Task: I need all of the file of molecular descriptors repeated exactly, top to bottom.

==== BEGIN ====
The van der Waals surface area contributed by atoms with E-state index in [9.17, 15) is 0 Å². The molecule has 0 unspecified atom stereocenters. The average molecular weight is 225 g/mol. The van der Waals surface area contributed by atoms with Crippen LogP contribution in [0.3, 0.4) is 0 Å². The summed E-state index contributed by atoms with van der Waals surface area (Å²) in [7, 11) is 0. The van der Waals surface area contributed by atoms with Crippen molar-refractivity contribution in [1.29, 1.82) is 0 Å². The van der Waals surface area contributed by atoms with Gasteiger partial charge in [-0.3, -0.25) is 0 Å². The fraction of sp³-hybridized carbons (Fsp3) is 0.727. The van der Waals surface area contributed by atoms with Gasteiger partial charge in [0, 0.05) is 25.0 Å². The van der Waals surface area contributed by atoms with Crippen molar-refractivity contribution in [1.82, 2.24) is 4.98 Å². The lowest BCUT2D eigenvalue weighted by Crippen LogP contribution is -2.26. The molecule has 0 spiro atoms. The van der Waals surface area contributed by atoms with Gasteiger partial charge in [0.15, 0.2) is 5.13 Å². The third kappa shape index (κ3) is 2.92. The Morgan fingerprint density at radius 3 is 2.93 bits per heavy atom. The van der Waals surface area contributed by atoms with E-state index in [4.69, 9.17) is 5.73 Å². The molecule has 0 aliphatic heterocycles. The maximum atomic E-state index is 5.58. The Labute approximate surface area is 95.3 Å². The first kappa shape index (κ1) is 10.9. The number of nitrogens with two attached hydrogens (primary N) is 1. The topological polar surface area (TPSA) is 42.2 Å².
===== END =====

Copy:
The van der Waals surface area contributed by atoms with E-state index in [9.17, 15) is 0 Å². The molecule has 0 unspecified atom stereocenters. The average molecular weight is 225 g/mol. The van der Waals surface area contributed by atoms with Crippen LogP contribution in [0.3, 0.4) is 0 Å². The summed E-state index contributed by atoms with van der Waals surface area (Å²) in [7, 11) is 0. The van der Waals surface area contributed by atoms with Crippen molar-refractivity contribution in [1.29, 1.82) is 0 Å². The van der Waals surface area contributed by atoms with Gasteiger partial charge in [-0.3, -0.25) is 0 Å². The fraction of sp³-hybridized carbons (Fsp3) is 0.727. The van der Waals surface area contributed by atoms with Gasteiger partial charge in [0, 0.05) is 25.0 Å². The van der Waals surface area contributed by atoms with Crippen molar-refractivity contribution in [1.82, 2.24) is 4.98 Å². The lowest BCUT2D eigenvalue weighted by Crippen LogP contribution is -2.26. The molecule has 0 spiro atoms. The van der Waals surface area contributed by atoms with Gasteiger partial charge in [0.15, 0.2) is 5.13 Å². The third kappa shape index (κ3) is 2.92. The Morgan fingerprint density at radius 3 is 2.93 bits per heavy atom. The van der Waals surface area contributed by atoms with E-state index in [4.69, 9.17) is 5.73 Å². The molecule has 0 aliphatic heterocycles. The maximum atomic E-state index is 5.58. The Labute approximate surface area is 95.3 Å². The first kappa shape index (κ1) is 10.9. The number of nitrogens with two attached hydrogens (primary N) is 1. The topological polar surface area (TPSA) is 42.2 Å².